I did a lot of researching online before potting my own trees. I have found out that rooftop gardens have a lot of potted trees and they are kept that way. I found some images of impressive roof top gardens with some impressive sized trees in what looked like small pots. I also observed this when I went to a new nursery here in El Paso. The large trees hade small pots by comparison. The owner told me he starts them in the ground then plants the trees into pots. Little by little the trees are transplanted into larger pots.   Some trees grow out of their container but you can take steps to keep them in the container you have choosen. You can remove the container every so often and clip the roots back. You can also clip back the crown. I currently have a patio peach tree, which obviously is a container plant. I am also experimenting with two pink flowering Cherry Willows and a Bradford Pear. The Bradford Pear was supposed to go into the ground. However I love the way it looks in my courtyard amongst the two cherry willows. So I will pick another tree for where I was going to plant this one. I need to pick a container for the Bradford Pear. The two cherry willows are in pots because I want them in my courtyard but I cannot plant them into the ground due to my house.  I have also seen an illustration of a cherry willow being added to a rooftop garden. It was a huge tree with a small root ball so I am pretty confident this will work out just fine. Once the trees get larger I hope the effect will be breathtaking. Another venture I will be trying out is keeping palms in pots. Palms do not like me too much and although you can see them all over El Paso, this really is not the climate for them as our winters are too cold and our air is too dry. Yet people plant them anyway. I am thinking of trying a Chinese fan palm in a pot, I like the way they look with the many leaves and I can move it inside if needed in the winter months.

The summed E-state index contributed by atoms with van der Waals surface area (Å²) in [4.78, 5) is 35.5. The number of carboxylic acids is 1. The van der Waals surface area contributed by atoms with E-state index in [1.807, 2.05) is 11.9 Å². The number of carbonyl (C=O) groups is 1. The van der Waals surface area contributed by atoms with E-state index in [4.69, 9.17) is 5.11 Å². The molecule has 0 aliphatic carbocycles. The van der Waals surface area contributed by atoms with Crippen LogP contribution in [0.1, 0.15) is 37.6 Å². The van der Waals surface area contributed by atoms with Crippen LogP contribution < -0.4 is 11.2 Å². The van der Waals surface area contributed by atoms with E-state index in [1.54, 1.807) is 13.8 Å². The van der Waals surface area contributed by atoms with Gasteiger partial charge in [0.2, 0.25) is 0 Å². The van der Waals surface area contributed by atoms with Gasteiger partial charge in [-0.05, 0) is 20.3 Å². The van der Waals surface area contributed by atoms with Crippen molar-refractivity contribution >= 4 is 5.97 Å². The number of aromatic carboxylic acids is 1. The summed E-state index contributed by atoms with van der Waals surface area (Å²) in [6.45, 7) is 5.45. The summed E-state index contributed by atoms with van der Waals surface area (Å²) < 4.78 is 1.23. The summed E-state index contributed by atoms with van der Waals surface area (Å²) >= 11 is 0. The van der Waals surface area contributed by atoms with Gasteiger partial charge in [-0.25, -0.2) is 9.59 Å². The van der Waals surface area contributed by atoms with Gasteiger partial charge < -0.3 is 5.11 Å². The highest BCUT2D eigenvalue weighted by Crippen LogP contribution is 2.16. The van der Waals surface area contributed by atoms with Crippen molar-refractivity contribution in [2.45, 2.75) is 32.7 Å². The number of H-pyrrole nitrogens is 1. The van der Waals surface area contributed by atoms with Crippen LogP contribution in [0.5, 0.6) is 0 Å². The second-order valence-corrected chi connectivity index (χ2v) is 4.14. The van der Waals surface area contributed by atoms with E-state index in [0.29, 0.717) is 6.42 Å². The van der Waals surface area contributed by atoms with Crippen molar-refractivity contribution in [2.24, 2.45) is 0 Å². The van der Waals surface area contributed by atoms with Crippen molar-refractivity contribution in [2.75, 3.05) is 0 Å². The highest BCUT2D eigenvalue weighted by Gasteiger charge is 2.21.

As far as pots go, I have some gorgeous pots made of plastic but look like cermanic. They can be found in a variety of colors and sizes. I have choosen the largest pots in red.

El Paso’s Cold Snap of February 2011